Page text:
The Results Are In: Winter Lettuce Trial at DFI

As the summer months start to fade into memories here in Northern Nevada, many of us begin to long for the days of fresh salads made from veggies grown right here on the farm. 

That made us think. In a high-desert climate like in Reno, would it be possible to grow a consistent, quality crop of winter lettuce? With the help of a Specialty Crop Block Grant from the Nevada Department of Agriculture, we conducted a winter lettuce trial at the Desert Farming Initiative to find out. 

The results may not be a total surprise. After trialing different growing techniques, varieties, and planting dates over the course of several growing seasons, DFI concluded that growing lettuce for winter harvest and/or producing lettuce throughout the winter season for spring harvest in Northern Nevada comes with many challenges for commercial production and is not recommended. 

There are, however, some opportunities to successfully grow winter lettuce crops with appropriate climate control mechanisms, such as producing lettuce hydroponically, in a heated greenhouse or heated hoop house. Producing lettuce in a non-heated hoop house (like the ones at DFI) through the winter can be a hit or miss prospect depending on the low temperature extremes during a particular season, but extreme nighttime lows will damage lettuce grown in hoop houses. 

Humidity levels will also likely be high in a hoop house throughout winter which may increase fungal diseases such as botrytis crown rot. Insect pressure is greater in hoop houses earlier in spring and often begins in late winter, therefore more pest management should be expected.  Managing a lettuce crop clean of disease or pests, especially organically, may require an intensive pesticide application program, if producing lettuce for wholesale.  

Home gardeners can still have fun with lettuce production throughout the winter – there is still good harvestable product for the dinner plate. Growing food for self-consumption in the garden does not come with the risk of producing food for income.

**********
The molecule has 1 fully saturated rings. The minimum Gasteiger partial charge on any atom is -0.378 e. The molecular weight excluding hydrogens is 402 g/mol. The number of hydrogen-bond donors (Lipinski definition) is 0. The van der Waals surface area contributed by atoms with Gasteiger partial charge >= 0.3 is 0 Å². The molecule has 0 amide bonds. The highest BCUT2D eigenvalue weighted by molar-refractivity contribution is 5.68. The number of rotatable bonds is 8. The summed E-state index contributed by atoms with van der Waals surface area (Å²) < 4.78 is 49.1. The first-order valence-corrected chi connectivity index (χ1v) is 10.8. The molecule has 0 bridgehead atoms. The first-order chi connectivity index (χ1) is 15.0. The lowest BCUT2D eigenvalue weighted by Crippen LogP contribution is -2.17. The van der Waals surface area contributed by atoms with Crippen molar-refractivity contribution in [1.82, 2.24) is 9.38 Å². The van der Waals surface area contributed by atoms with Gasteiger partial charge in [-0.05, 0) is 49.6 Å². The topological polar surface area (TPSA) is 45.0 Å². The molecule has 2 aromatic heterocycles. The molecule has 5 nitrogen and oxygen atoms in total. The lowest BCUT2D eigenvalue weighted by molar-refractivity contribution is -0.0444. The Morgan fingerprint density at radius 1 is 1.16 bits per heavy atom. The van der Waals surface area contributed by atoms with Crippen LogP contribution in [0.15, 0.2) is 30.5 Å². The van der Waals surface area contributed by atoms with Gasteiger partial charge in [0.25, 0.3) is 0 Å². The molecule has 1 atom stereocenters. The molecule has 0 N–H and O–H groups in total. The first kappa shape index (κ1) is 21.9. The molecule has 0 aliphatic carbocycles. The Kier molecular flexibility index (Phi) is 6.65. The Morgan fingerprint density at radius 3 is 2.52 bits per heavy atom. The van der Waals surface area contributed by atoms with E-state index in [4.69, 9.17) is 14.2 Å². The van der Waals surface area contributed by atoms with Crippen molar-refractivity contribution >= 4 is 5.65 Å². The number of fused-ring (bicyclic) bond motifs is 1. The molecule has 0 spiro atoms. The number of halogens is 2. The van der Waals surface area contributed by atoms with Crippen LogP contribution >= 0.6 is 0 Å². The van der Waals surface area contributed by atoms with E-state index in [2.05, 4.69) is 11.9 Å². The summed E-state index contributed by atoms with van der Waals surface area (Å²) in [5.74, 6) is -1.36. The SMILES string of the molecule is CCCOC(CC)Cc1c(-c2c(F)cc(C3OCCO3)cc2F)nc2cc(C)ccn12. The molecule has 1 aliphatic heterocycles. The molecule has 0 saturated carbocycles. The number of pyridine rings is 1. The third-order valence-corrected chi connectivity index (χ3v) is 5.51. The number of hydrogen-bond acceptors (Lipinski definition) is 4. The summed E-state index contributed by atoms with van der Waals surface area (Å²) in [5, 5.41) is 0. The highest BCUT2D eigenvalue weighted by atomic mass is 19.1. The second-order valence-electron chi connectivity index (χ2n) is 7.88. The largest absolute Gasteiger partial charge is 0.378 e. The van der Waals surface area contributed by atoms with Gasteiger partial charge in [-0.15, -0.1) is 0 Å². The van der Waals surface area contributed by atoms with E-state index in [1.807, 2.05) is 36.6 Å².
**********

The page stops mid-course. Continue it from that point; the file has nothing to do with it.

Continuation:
Some other key takeaways:

  • Producing lettuce in the field for winter harvest is not recommended for commercial production in Northern Nevada climates.
  • Low temperatures in the winter will damage the leaf tissue in the field and potentially in a hoop house as well.
  • Unpredictable and very low temperatures in Fall jeopardize the quality of field grown lettuce due to frost damage. (Quality can be acceptable for direct to consumer markets such as farmer’s markets or CSA, and in the home garden).
  • The utilization of row cover in the field does not improve growing conditions enough to produce a quality product. In addition, more labor is required to maintain the row cover.
  • Mature lettuce, such as a developed head lettuce is more susceptible to freezing temperatures than young baby leaf lettuce.
  • There is potential to produce quality/ sellable loose leaf or baby leaf lettuce throughout the Winter season in hoop houses. However, an Integrated Pest Management and preventive pesticide program should be implemented.
  • The success of winter lettuce production in the hoop house may be very dependent on the lettuce variety. Multiple varieties should be trialed in your farm and garden to find the best option. For example, Oakleaf varieties were most susceptible to botrytis crown rot in our trials.
  • The utilization of row cover in the hoop house is critical for added protection against extremely low temperatures.
  • Insect and fungal disease pressure is greater in hoop houses and can damage a crop leaving it not sellable. 
  • Planning for mid- to late-fall harvest is more realistic in Northern NV, for both head lettuce and loose leaf. 
  • In Northern Nevada, there is not much opportunity for a winter field lettuce industry, however, Southern Nevada climates may be suitable.
  • Producing lettuce on small commercial farms is likely most profitable during the late spring – early fall harvest season.

Read the full report, complete with details on the trials conducted and results, on the DFI projects page. If you have any questions or would like to request additional information, please contact Charles Schembre, DFI Program Manager, at cschembre@cabnr.unr.edu

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